Looking ahead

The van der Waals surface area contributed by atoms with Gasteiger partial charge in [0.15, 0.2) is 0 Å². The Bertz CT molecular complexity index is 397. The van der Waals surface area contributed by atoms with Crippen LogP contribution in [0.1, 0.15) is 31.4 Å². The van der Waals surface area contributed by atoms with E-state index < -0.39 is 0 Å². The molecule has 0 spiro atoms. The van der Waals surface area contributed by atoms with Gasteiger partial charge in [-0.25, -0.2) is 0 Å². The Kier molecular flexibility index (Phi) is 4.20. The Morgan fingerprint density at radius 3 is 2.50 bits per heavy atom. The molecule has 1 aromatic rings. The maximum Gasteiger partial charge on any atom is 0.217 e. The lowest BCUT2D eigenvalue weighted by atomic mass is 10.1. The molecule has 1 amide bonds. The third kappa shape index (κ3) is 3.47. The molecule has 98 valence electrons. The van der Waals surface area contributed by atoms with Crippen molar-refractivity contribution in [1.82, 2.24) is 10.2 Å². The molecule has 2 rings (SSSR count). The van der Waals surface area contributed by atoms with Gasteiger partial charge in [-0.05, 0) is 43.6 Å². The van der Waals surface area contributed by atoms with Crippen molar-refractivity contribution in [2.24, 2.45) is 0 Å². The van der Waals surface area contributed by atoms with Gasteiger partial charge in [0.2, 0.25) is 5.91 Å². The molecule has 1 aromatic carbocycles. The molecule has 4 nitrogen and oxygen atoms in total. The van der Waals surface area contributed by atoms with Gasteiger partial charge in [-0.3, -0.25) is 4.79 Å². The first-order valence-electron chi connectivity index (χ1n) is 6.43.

Since launching the Binary Research Institute website a few years ago, we have continued to research the possibility that our Sun might be part of a binary or multiple star system. This includes investigating a number of issues related to the Sun’s motion, and the methodology of finding other celestial objects. To that end: • In late 2002 we traveled to the outback of Australia to view a total eclipse of the Sun and discussed the Sun’s motion and related topics with Tom Van Flandern, former head of U.S. Naval Observatory. Conclusion: eclipse cycles indicate the earth moves 360 degrees around the sun in a tropical year, inconsistent with current lunisolar precession theory. • In mid 2003 we went to the Big Island of Hawaii and The Keck Observatory and spent a good bit of the night with Geoff Marcy, Professor of Astronomy at UC Berkley, as he searched for extra-solar planets (he and his team have found more than 100 so far!). Conclusion: we know less than 1% of the universe and it is likely there will be a number of discoveries over the next few decades that require us to remodel local space. • We have also met personally, or most often through conferences and the Internet, with a number of astrophysicists and astronomers around the world and discussed the topic of precession and its nuances. Conclusion: precession mechanics is one of the least understood topics in science today! • The 26th Annual IAU General Assembly determined: 1. the need for a precession theory consistent with dynamical theory, 2. that, while the precession portion of the IAU 2000A precession-nutation model, recom-mended for use beginning on 1 January 2003 by resolution B1.6 of the XXIVth IAU General Assembly, is based on improved precession rates with respect to the IAU 1976 precession, it is not consistent with dynamical theory, and 3. that resolution B1.6 of the XXIVth General Assembly also encourages the development of new expressions for precession consistent with the IAU 2000A precession-nutation model. The only way we have found to solve the IAU’s concern, is to replace the precession part of the precession-nutation model with a precession theory based on a moving solar system (the binary model). Such a model is consistent with dynamical theory, as it allows local dynamics to determine short period motions such as nutation, and it provides a more accurate way to predict changes in the rate of precession without the complexity of the 2000A precession-nutation model.